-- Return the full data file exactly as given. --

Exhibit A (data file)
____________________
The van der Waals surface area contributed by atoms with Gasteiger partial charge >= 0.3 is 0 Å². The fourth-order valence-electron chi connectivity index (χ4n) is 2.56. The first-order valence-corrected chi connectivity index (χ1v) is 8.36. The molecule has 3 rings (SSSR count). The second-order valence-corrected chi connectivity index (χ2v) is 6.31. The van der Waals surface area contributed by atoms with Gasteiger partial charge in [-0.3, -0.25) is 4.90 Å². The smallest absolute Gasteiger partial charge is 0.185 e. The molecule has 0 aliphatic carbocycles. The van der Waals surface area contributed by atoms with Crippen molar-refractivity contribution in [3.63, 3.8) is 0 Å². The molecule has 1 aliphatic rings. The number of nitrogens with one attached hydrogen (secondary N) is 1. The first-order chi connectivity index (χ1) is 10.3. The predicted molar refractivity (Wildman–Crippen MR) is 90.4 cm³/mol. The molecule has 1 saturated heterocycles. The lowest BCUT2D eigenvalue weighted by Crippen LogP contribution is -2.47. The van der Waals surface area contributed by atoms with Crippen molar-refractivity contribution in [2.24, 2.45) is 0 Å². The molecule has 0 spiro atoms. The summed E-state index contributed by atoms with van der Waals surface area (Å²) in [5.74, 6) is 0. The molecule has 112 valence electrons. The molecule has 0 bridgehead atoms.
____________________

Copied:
The van der Waals surface area contributed by atoms with Gasteiger partial charge >= 0.3 is 0 Å². The fourth-order valence-electron chi connectivity index (χ4n) is 2.56. The first-order valence-corrected chi connectivity index (χ1v) is 8.36. The molecule has 3 rings (SSSR count). The second-order valence-corrected chi connectivity index (χ2v) is 6.31. The van der Waals surface area contributed by atoms with Gasteiger partial charge in [-0.3, -0.25) is 4.90 Å². The smallest absolute Gasteiger partial charge is 0.185 e. The molecule has 0 aliphatic carbocycles. The van der Waals surface area contributed by atoms with Crippen molar-refractivity contribution in [3.63, 3.8) is 0 Å². The molecule has 1 aliphatic rings. The number of nitrogens with one attached hydrogen (secondary N) is 1. The first-order chi connectivity index (χ1) is 10.3. The predicted molar refractivity (Wildman–Crippen MR) is 90.4 cm³/mol. The molecule has 1 saturated heterocycles. The lowest BCUT2D eigenvalue weighted by Crippen LogP contribution is -2.47. The van der Waals surface area contributed by atoms with Crippen molar-refractivity contribution in [2.24, 2.45) is 0 Å². The molecule has 0 spiro atoms. The summed E-state index contributed by atoms with van der Waals surface area (Å²) in [5.74, 6) is 0. The molecule has 112 valence electrons. The molecule has 0 bridgehead atoms.